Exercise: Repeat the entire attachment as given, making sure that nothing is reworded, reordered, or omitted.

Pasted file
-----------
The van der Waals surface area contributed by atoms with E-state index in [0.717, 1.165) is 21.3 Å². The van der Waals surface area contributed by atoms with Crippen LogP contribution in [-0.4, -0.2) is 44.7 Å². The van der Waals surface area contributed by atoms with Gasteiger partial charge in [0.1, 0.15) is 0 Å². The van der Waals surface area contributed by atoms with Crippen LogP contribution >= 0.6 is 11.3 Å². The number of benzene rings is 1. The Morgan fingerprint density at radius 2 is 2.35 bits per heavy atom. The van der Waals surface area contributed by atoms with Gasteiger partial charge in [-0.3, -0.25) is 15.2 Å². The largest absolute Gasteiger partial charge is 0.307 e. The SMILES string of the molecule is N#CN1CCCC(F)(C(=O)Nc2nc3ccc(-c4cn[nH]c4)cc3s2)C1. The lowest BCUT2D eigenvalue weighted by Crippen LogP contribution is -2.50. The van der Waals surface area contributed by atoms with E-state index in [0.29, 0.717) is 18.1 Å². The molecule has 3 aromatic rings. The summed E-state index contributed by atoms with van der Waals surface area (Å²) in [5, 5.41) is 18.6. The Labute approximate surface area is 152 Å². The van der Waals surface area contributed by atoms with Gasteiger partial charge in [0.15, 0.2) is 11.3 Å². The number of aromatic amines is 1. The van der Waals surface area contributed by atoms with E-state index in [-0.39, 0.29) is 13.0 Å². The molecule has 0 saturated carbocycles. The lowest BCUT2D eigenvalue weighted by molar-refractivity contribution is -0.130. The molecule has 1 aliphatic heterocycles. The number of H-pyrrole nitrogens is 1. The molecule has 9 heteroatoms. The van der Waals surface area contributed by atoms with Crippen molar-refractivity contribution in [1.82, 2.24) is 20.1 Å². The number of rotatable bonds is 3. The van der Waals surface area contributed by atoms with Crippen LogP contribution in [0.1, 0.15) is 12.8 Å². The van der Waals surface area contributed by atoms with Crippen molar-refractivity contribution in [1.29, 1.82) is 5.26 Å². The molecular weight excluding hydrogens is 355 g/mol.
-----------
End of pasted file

The van der Waals surface area contributed by atoms with E-state index in [0.717, 1.165) is 21.3 Å². The van der Waals surface area contributed by atoms with Crippen LogP contribution in [-0.4, -0.2) is 44.7 Å². The van der Waals surface area contributed by atoms with Gasteiger partial charge in [0.1, 0.15) is 0 Å². The van der Waals surface area contributed by atoms with Crippen LogP contribution >= 0.6 is 11.3 Å². The number of benzene rings is 1. The Morgan fingerprint density at radius 2 is 2.35 bits per heavy atom. The van der Waals surface area contributed by atoms with Gasteiger partial charge in [-0.3, -0.25) is 15.2 Å². The largest absolute Gasteiger partial charge is 0.307 e. The SMILES string of the molecule is N#CN1CCCC(F)(C(=O)Nc2nc3ccc(-c4cn[nH]c4)cc3s2)C1. The lowest BCUT2D eigenvalue weighted by Crippen LogP contribution is -2.50. The van der Waals surface area contributed by atoms with E-state index in [0.29, 0.717) is 18.1 Å². The molecule has 3 aromatic rings. The summed E-state index contributed by atoms with van der Waals surface area (Å²) in [5, 5.41) is 18.6. The Labute approximate surface area is 152 Å². The van der Waals surface area contributed by atoms with Gasteiger partial charge in [0.15, 0.2) is 11.3 Å². The number of aromatic amines is 1. The van der Waals surface area contributed by atoms with E-state index in [-0.39, 0.29) is 13.0 Å². The molecule has 0 saturated carbocycles. The lowest BCUT2D eigenvalue weighted by molar-refractivity contribution is -0.130. The molecule has 1 aliphatic heterocycles. The number of H-pyrrole nitrogens is 1. The molecule has 9 heteroatoms. The van der Waals surface area contributed by atoms with Crippen molar-refractivity contribution in [1.82, 2.24) is 20.1 Å². The number of rotatable bonds is 3. The van der Waals surface area contributed by atoms with Crippen LogP contribution in [0.1, 0.15) is 12.8 Å². The van der Waals surface area contributed by atoms with Crippen molar-refractivity contribution in [1.29, 1.82) is 5.26 Å². The molecular weight excluding hydrogens is 355 g/mol.